Since the upturn of the Brazilian property market began in the last decade, Brazilian Property Receivable Certificates or CRIs (Certificados de Recebíveis Imobiliários) have correspondingly grown as an ever important source of wholesale finance – particularly in light of the fast diminishing level of national saving sources. Best defined as investment securities backed by property related receivables (predominantly in various forms of housing finance) both lending institutions and developers pass their packaged receivables to institutional or other types of private investor.
Yet according to a recent post on the Construção Mercado (“Construction Market”) the sector has not been growing to its full potential, notably demonstrated this year: the total volume of securitised Brazilian real estate credit (compiling residential, commercial and industrial property) is expected to have fallen by 30% by the end of the year in comparison to 2011 – reaching R$ 10 billion. The housing credit securitisation market specifically is expected to reach R$ 4 billion, also seeing a fall of 30% compared to 2011 (when R$ 5.6 billion was achieved). According to Onivaldo Scalco, president of CIBRASEC, the Brazilian Securitisation Company (Companhia Brasileira de Securitização) such losses have been attributed to the broad reduction of launches, slower construction activity and the broader effects of a slower paced economy.
Nevertheless, whilst stating that the focus in the segment has yet to become a “vital necessity” for investors and that, for developers, finance available with the banks is still plentiful and more well-recognised, Scalco stated that prospects still look promising – using the commonly referred to factor of aggregated housing credit lending levels being low as well as sound economic policy complemented by stable levels of employment (which should continue to encourage the demand for new housing). The fact that stock levels of Brazilian developers are decreasing, he believes, will result in a resurgence of launch levels and demand for financial resources for construction growth. Combined with the fact that traditional financial resources, particularly via the national savings, are depleting (not being able to keep up with impending demands) in addition to an emergence of other types of Brazilian real estate related investment strategies, such as land banking, interesting opportunities could be created due to much of activity in this area not being served by mainstream institutions. In 2010, Brazil´s Central Bank raised withdrawal limits and also the use of the Guaranteed Fund for Time of Service or FGTS (Fundo de Garantia por Tempo de Serviço) for the purchase of CRIs was also authorised – which has enabled the market to have a somewhat wider scope of interest.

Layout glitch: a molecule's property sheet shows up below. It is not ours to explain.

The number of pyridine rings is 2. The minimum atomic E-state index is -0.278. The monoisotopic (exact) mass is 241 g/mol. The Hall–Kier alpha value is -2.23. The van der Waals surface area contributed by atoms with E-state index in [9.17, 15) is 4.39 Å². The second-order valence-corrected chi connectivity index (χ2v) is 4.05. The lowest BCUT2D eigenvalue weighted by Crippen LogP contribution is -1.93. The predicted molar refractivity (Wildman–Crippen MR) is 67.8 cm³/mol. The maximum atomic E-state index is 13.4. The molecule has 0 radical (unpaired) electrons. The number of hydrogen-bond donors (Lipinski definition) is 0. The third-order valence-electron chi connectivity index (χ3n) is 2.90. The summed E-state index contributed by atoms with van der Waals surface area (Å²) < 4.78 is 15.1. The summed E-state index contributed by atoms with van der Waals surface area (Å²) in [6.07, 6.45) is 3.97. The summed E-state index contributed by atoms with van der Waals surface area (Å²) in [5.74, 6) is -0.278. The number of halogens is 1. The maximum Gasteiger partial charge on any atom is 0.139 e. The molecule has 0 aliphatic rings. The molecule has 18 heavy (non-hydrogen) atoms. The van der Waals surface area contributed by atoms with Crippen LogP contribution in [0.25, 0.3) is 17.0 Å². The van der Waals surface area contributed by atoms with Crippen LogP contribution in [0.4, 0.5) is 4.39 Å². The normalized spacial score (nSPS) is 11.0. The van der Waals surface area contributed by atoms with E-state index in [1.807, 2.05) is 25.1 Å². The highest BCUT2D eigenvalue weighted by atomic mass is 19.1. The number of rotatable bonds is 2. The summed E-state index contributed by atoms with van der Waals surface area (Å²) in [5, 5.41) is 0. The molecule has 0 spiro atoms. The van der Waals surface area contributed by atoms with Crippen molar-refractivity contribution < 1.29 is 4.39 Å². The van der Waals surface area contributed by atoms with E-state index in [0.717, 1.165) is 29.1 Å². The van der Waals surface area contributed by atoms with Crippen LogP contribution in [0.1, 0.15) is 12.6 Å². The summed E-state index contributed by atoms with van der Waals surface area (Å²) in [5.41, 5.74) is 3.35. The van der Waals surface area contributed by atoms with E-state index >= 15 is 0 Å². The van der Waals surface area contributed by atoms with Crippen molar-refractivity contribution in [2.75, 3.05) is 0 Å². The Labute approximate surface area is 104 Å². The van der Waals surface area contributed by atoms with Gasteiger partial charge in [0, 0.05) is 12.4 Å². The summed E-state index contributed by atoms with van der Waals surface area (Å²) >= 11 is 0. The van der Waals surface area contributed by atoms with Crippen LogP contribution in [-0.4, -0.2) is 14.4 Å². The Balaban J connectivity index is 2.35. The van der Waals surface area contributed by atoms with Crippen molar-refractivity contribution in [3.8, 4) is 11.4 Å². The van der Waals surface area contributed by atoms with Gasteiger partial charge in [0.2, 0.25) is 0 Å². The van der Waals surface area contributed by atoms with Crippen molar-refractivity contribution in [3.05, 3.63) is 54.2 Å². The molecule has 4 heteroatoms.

When asked about the possibility of securitisation of receivables of off-plan construction project purchases, Scalco stated that the growth of such objectives is entirely possible but, at the present time, instruments such as Real Estate Credit Notes (Cédula de Crédito Imobiliário, CCI) have limited application (most of such transactions are based on promissory notes which have questionable legal status). Such contracts are also not standardised (i.e. not uniform) which, in turn, creates higher costs and a number of other administrative issues resulting in difficulty in executing such transactions in a streamlined manner. Adopting different amortisation systems as well as not incorporating insurance policy premiums and management costs, the real value only really comes to fruition at the point of securitisation which – within itself – places investors in a potentially risky position. Nonetheless, Scalco believes that interest amongst Brazilian real estate developers continues to grow amongst both the smaller and larger companies.
New Law 12.703 that enables Brazilian homeowners to pay off their debt and essentially swap to another lender is also, according to Scalco, resulting in investors being more cautious due to returns being subject to less secure oscillations. Institutional investors, for example, are in search of defined long-term cash flow receipts and even if a secondary market were to be created where such securities could be sold at a moment of real need, there would be a notable challenge of establishing a fair price. Scalco pointed out, however, that the practice of charging a penalty for lender swapping is somewhat compensating the expectation of a loss of profitability by the lender. He also stated that, as had gradually occurred in the United States, the real estate securities sector in Brazil should become more sophisticated in terms of developing risk-priced bases for valuations.
When asked about the effects of reduced national interest rates (SELIC) and the whether this will make the real estate securitisation market more attractive in relation to the government public bonds Scalco stated that, due to inherently incorporating sovereign risk, the latter is likely to prevail for those looking for safety – but at generally lower rates (a real estate security with an accredited investment grade is usually between 1.5 and 2 percentage points above those of Brazilian public bonds). He commented that the demand for Brazilian real estate securities has never been higher and – as institutional investors are often unable to meet their actuarial target levels solely focused in government bonds combined with the fact that there is no income tax on profits – a relatively healthy environment should be maintained despite the current market turbulence. Looking forward to 2013, Scalco expects that the demand for real estate securities should therefore increase. The government has also recently extended the income tax for foreigners investing specifically in infrastructure-related projects.